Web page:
These two weeds prefer moist, nutrient-rich soil and will invade any areas where turfgrass is bare. They thrive in cool, spring weather and rain. Shade can encourage growth as well.

Like many plants considered weeds, henbit and purple deadnettle are actually a food source for pollinators. These two weeds provide pollen and nectar for honeybees and bumblebees in March and April. The seeds are also eaten by many species of birds.

Both henbit (Lamium amplexicaule) and purple deadnettle (Lamium purpureum) are part of the mint family, which is part of the reason why the two are often mistaken for the other.

To make things more confusing, the two weeds are often found growing together. Here is the breakdown of what sets them apart from each other.

Henbit produces purple tubular flowers at the end of its stems in small whorls. Henbit’s flowers are pink to purple with darker purple spots. Its leaves are scalloped and rounded. The lower leaves have petioles, but its upper leaves do not.

Purple deadnettle likewise produces purple flowers, but its flowers are winder than henbit’s and are a lighter purple. The leaves of purple deadnettle are triangular with petioles and the leaves tend to have purple coloring, especially closer to the top of the plant. The leaves overlap each other and are also a little fuzzier than henbit leaves.

How to control them

Henbit and purple deadnettle have a tendency to take over areas with sparse turfgrass.
Photo: Jill Odom

If your clients are having problems with either one or both of these weeds overrunning their yard, there are several different control methods to consider.

The first option is to focus on improving cultural practices. Maintaining a thick, health turf leaves very few bare spots for henbit or purple deadnettle to find a foothold.

“Thin turf caused by disease, voids left from summer weeds, small rodents such as moles or improper fertilizing or watering can all cause increased numbers of winter annual weeds,” the University of Kentucky Turf Program writes. “Practices to improve the health and density of the turfed area will reduce incidence of these two weeds.”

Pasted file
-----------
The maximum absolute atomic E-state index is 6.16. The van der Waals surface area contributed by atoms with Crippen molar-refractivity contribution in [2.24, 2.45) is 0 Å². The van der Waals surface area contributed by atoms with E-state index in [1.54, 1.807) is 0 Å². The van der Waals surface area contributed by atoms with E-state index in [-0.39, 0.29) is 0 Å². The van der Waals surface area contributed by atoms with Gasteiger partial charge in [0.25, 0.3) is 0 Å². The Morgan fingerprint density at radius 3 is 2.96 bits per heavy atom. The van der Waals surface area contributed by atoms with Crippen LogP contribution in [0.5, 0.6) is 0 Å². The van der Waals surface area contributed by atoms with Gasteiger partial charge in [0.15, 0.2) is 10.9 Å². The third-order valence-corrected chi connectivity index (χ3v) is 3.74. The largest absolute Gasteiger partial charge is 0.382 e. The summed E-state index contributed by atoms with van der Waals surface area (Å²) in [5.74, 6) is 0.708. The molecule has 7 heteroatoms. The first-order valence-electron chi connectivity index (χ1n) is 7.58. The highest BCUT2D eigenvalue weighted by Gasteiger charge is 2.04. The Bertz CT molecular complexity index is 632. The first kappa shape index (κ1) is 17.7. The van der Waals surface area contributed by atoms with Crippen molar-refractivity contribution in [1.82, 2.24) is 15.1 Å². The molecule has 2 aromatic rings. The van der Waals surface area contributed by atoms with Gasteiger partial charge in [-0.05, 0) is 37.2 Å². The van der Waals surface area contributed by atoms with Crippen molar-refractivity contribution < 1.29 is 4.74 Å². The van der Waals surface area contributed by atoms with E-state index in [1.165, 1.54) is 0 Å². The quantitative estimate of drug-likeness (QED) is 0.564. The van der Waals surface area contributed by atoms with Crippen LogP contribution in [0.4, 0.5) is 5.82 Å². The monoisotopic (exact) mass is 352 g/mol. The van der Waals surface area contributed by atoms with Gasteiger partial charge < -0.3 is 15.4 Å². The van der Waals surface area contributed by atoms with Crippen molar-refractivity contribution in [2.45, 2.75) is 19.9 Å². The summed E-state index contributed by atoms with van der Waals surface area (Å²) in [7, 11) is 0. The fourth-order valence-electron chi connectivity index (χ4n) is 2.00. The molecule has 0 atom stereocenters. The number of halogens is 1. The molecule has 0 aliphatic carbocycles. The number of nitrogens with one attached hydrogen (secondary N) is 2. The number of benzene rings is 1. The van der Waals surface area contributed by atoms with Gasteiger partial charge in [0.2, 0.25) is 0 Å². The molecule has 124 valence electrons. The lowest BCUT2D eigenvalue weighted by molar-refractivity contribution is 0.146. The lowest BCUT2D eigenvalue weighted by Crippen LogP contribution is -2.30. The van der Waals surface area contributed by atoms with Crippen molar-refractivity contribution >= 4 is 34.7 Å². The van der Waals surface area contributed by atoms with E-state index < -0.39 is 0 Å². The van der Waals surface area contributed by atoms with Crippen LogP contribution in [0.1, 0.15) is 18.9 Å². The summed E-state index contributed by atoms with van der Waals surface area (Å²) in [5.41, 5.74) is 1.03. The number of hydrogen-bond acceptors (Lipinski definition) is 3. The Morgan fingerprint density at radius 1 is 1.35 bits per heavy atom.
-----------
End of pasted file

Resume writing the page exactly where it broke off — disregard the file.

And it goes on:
Good turfgrass practices include properly fertilizing, mowing at the proper height and irrigating. If your customer has bare patches in their lawn, it is best to consider seeding these areas in fall.

If there aren’t many of one of these weeds present, they can be hand-pulled or hoed out. This is viable at the beginning of an infestation or when the weeds are young. A 3-inch layer of mulch in a garden bed can prevent germination and the few weeds that do appear here can be hand weeded.

Control methods for both weeds works best in the fall before the seeds germinate.
Photo: Caleb Odom

As for chemical control methods, it depends on what season it is to know what chemicals should be applied.

When trying to prevent henbit or purple deadnettle from appearing in the first place, it is best to use a pre-emergent herbicide in the late summer/early fall before the seeds germinate.

If this window of opportunity is missed, a two-, three- or four-way post-emergence product should be applied with an active ingredient such as fluroxypyr, triclopyr or clopyralid. These applications are more effective when applied to immature, actively growing henbit or purple deadnettle in the fall.

For spring applications on mature weeds, more applications may be needed.